Head off on a biking adventure in Skåne, Sweden
Glide along the serene Sydostleden biking trail in the far south of Sweden to discover quaint towns, a wild coastline and welcoming locals.
It’s morning, and we start on our e-bikes in Kivik — one of Skåne’s quaintest little villages, where colourful hollyhocks sway in the front gardens of immaculate, half-timbered houses. We cycle out of the sleepy hamlet, past rolling fields of grain, old farms, cream-white churches and countless apple orchards.
I’m pedalling along the Sydostleden, a biking trail stretching for 170 miles between the coastline of Simrishamn, in Skåne, and the forests of Växjö, in the province of Småland. It’s one of only three national trails in Sweden — a title that certifies routes are of high quality, traffic safe and dotted with experiences and services. The gentle Sydostleden trail is also a great place to start if you want to learn more about the country: taking travellers past farms, misty greenery, wildlife and characterful locals, it provides a perfect introduction to the Swedish countryside.
We make a big loop inland, pulling into Andrarum for a lunch stop. Just like Kivik, it looks like an old-world village and we nab a table at Kaffestugan Alunbruket, one of the oldest coffeehouses in Skåne. Opened in the 1930s, it’s now run by the great-grandchild of the original owner who regales us with tales about the village. Once, he tells us, it was engulfed by a yellow cloud of sulphur from the local alum factory. Today, though, there’s no sign of the smog — just skies of brilliant blue above the charismatic hobbit-like village.
That’s the thing about the Sydostleden — it’s the sort of trail that puts the spotlight on the locals and the compelling towns and villages that pepper the route. We push on down a gravel road in a hilly forest. The south of Sweden is sloping, but there are no tough climbs along the route, and for the most part the cycle paths are paved — making the trail suitable for both beginners and seasoned enthusiasts.
We approach Åhus, a picturesque medieval town where many of the homes have private jetties and the locals have garnered a reputation for their love of eel, snuff and spirits. It’s hardly surprising, then, that it’s also the home of the Absolut Vodka distillery — its great copper stills have been churning out the world-famous vodka since 1906.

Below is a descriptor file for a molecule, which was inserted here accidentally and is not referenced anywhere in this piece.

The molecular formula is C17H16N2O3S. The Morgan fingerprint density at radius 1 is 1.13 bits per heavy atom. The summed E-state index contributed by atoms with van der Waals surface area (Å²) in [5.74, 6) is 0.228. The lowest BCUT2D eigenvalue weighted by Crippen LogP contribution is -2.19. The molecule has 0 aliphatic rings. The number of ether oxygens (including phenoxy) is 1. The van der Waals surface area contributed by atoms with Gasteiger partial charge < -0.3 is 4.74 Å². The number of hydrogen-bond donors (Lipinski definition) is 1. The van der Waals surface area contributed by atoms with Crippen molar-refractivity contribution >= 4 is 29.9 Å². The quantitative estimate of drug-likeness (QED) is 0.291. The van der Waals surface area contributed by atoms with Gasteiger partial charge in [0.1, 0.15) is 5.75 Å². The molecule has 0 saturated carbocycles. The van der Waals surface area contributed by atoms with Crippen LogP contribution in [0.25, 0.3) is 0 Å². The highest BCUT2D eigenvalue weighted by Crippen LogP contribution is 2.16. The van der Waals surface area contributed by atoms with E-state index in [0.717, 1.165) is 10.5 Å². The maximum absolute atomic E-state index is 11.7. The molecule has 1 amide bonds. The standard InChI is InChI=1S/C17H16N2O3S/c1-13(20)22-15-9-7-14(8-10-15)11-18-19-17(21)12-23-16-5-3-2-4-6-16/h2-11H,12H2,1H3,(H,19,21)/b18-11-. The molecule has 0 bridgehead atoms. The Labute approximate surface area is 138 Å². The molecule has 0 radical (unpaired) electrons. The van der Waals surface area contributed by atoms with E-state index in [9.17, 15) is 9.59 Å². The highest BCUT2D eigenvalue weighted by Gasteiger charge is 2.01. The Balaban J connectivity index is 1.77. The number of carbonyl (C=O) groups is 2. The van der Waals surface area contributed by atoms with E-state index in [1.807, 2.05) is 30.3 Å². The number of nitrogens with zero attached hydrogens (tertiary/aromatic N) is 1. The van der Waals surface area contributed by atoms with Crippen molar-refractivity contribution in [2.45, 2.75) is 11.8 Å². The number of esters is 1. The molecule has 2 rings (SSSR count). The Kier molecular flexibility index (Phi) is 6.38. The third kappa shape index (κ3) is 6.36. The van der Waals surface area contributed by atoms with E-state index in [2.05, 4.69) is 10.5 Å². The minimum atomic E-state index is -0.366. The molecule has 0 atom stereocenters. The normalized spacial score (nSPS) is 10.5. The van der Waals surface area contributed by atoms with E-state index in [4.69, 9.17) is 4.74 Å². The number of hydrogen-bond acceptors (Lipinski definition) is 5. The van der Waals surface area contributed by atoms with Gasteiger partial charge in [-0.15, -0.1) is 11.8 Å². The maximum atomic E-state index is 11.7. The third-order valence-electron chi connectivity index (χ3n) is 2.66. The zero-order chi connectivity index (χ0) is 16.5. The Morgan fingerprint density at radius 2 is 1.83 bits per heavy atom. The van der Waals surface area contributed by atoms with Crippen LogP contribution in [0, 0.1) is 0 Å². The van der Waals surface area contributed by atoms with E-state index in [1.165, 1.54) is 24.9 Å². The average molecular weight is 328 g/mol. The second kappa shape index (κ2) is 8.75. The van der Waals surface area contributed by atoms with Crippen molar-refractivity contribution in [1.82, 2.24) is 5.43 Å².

The next day, we make our way to Kristianstad. Skåne was Danish until 1658, and if you head to this Renaissance city, founded by Christian IV of Denmark in 1614, there are clues to its roots almost everywhere — in the local dialect, for example. I make tracks to Kristianstad Vattenrike Biosphere Reserve, a wetlands conservation area, with the Naturum Vattenriket at its heart, a design-conscious visitor centre. Here, you can book boat trips and glide around the UNESCO-protected area, and watch wildlife such as otters, white herons and kingfishers. It’s really the sort of place where you have to spend at least a few hours — but we have to carry on. Back on track, we go.
How to do it
Skåne offers bike-friendly conditions, with accessible cycle paths and a good public transport system that lets riders bring bikes on board. The Sydostleden cycle trail runs through the three provinces of Skåne, Blekinge and Småland. There’s also the Kattegattleden trail, winding for 245 miles along the coast — from the city of Helsingborg to Gothenburg, Sweden’s second-largest urban hub. In the summer of 2019, a third cycle route through Skåne was opened: the Sydkustleden, stretching for 162 miles from the coastline of Simrishamn to Helsingborg. Combined, these three routes allow travellers to cycle 577 miles, exploring the west, south and east of Skåne.
Read more pieces about Skåne in our hub.
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